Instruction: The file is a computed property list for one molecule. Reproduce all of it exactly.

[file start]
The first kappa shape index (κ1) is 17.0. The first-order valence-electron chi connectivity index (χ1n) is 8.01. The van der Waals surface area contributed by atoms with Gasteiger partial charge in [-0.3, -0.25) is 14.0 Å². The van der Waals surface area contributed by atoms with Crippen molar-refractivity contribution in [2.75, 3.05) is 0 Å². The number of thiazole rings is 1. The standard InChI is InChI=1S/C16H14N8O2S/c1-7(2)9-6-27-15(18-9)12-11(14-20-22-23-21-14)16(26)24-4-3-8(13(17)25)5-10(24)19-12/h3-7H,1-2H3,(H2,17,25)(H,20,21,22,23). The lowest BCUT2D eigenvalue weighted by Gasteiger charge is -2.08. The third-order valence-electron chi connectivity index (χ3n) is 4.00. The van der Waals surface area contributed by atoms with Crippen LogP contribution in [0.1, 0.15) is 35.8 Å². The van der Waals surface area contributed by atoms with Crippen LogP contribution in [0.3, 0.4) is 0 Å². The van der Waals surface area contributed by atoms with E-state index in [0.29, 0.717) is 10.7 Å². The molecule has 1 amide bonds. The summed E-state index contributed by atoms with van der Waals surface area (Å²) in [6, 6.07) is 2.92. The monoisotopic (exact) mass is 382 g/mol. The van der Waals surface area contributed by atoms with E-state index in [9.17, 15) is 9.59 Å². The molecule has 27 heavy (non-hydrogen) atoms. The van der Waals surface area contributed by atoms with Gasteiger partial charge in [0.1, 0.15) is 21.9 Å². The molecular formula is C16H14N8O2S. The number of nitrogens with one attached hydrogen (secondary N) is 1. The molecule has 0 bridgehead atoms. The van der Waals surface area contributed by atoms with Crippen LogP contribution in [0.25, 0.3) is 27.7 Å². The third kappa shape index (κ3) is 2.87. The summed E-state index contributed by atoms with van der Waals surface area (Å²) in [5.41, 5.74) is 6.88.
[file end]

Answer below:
The first kappa shape index (κ1) is 17.0. The first-order valence-electron chi connectivity index (χ1n) is 8.01. The van der Waals surface area contributed by atoms with Gasteiger partial charge in [-0.3, -0.25) is 14.0 Å². The van der Waals surface area contributed by atoms with Crippen molar-refractivity contribution in [2.75, 3.05) is 0 Å². The number of thiazole rings is 1. The standard InChI is InChI=1S/C16H14N8O2S/c1-7(2)9-6-27-15(18-9)12-11(14-20-22-23-21-14)16(26)24-4-3-8(13(17)25)5-10(24)19-12/h3-7H,1-2H3,(H2,17,25)(H,20,21,22,23). The lowest BCUT2D eigenvalue weighted by Gasteiger charge is -2.08. The third-order valence-electron chi connectivity index (χ3n) is 4.00. The van der Waals surface area contributed by atoms with Crippen LogP contribution in [0.1, 0.15) is 35.8 Å². The van der Waals surface area contributed by atoms with Crippen LogP contribution in [0.3, 0.4) is 0 Å². The van der Waals surface area contributed by atoms with E-state index in [0.29, 0.717) is 10.7 Å². The molecule has 1 amide bonds. The summed E-state index contributed by atoms with van der Waals surface area (Å²) in [6, 6.07) is 2.92. The monoisotopic (exact) mass is 382 g/mol. The van der Waals surface area contributed by atoms with E-state index in [9.17, 15) is 9.59 Å². The molecule has 27 heavy (non-hydrogen) atoms. The van der Waals surface area contributed by atoms with Gasteiger partial charge in [0.1, 0.15) is 21.9 Å². The molecular formula is C16H14N8O2S. The number of nitrogens with one attached hydrogen (secondary N) is 1. The molecule has 0 bridgehead atoms. The van der Waals surface area contributed by atoms with Crippen LogP contribution in [0.25, 0.3) is 27.7 Å². The third kappa shape index (κ3) is 2.87. The summed E-state index contributed by atoms with van der Waals surface area (Å²) in [5.41, 5.74) is 6.88.